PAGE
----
With no binding commitment on the part of the developed countries, Copenhagen was a dead deal. (Editorial)

The young activists at the site of climate negotiations were handcuffed and made to sit in rows that ran deep, on a wet, muddy field in freezing temperatures. The chant was meant for the international television crew present in great numbers. That was the exact mood among the international activists outside the negotiating process.

This is a critique by CSE on the Copenhagen accord. It examines the accord in detail with respect to India

This paper provides a brief overview of the outcome of the UN conference and a discussion of the implications of decisions made there in respect to the transport sector, and how transport can play a more defining role in addressing climate change.

While only a limited number of Non-Annex I Parties have made submissions in response to the Copenhagen Accord, the proportion of these that included agriculture may be an indicator that agriculture is likely to become an important component of Nationally Appropriate Mitigation Actions (NAMAs) in developing countries.

When parties and observers arrived in Copenhagen last December (2009), for two weeks of intense negotiations, it was already clear that no legally binding agreement was expected to be

The author who has been in the forefront of negotiations for climate change has given a first hand account of the negotiations at Copenhagen and what needs to be done now. He vividly brings out the thought process and the stands taken by various countries also highlighting the outcome of the accord which was reached at Copenhagen at the very last moment.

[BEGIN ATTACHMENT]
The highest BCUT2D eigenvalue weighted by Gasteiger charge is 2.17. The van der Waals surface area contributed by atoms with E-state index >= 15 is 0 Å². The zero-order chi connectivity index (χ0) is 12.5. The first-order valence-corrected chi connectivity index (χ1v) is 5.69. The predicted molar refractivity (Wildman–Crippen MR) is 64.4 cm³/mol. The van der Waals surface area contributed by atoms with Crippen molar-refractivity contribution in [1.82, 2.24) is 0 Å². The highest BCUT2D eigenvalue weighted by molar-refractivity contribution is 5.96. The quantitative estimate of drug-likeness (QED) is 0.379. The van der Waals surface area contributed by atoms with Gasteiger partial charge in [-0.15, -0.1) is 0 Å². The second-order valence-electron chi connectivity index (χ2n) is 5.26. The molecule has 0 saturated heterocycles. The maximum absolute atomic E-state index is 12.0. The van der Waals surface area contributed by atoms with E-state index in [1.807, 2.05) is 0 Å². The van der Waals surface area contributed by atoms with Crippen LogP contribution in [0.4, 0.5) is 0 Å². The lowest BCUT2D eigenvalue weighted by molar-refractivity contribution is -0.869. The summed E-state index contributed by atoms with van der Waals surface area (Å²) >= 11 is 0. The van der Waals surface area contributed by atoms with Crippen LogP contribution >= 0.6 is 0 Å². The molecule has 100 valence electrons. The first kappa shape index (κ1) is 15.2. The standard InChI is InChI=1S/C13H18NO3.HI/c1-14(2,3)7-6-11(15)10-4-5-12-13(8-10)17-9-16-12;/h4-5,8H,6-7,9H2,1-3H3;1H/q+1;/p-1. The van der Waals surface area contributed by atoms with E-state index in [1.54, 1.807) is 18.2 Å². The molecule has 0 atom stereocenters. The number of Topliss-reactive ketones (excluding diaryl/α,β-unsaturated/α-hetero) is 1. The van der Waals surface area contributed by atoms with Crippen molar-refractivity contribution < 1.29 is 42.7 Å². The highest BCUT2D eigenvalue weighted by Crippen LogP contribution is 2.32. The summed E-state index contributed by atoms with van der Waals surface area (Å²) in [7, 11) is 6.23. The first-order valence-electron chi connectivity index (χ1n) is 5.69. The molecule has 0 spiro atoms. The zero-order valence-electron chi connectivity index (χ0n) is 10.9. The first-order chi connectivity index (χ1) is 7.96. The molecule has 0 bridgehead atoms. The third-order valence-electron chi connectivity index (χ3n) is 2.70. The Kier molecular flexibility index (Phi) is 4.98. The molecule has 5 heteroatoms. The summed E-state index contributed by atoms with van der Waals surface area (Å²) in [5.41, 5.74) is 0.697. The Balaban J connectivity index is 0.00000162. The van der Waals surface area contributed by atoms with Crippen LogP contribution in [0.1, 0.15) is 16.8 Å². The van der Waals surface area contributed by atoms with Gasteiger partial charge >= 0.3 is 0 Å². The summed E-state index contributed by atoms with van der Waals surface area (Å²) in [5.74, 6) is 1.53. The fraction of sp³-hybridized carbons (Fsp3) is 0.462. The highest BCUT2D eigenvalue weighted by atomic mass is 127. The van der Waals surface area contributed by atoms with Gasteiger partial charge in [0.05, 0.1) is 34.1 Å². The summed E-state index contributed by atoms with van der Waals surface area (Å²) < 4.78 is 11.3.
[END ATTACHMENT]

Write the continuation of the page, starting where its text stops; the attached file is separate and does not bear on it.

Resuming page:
After the Copenhagen Climate Summit the world still needs a fair, ambitious and binding treaty to protect people and nature from runaway climate change. This paper identifies important next steps governments should take on a path towards agreeing such a treaty. First, it assesses the outcome of the Copenhagen Climate Summit and details the strengths and weaknesses of the Copenhagen Accord.

Brasilia: President Luiz Inacio Lula da Silva signed a law on Tuesday requiring that Brazil cut greenhouse gas emissions by 39% by 2020, meeting a commitment made at the Copenhagen climate change summit.

By committing a 20% reduction in emission intensity while the west is only making negligible effort and aligning itself with China when our emissions are closer to Africa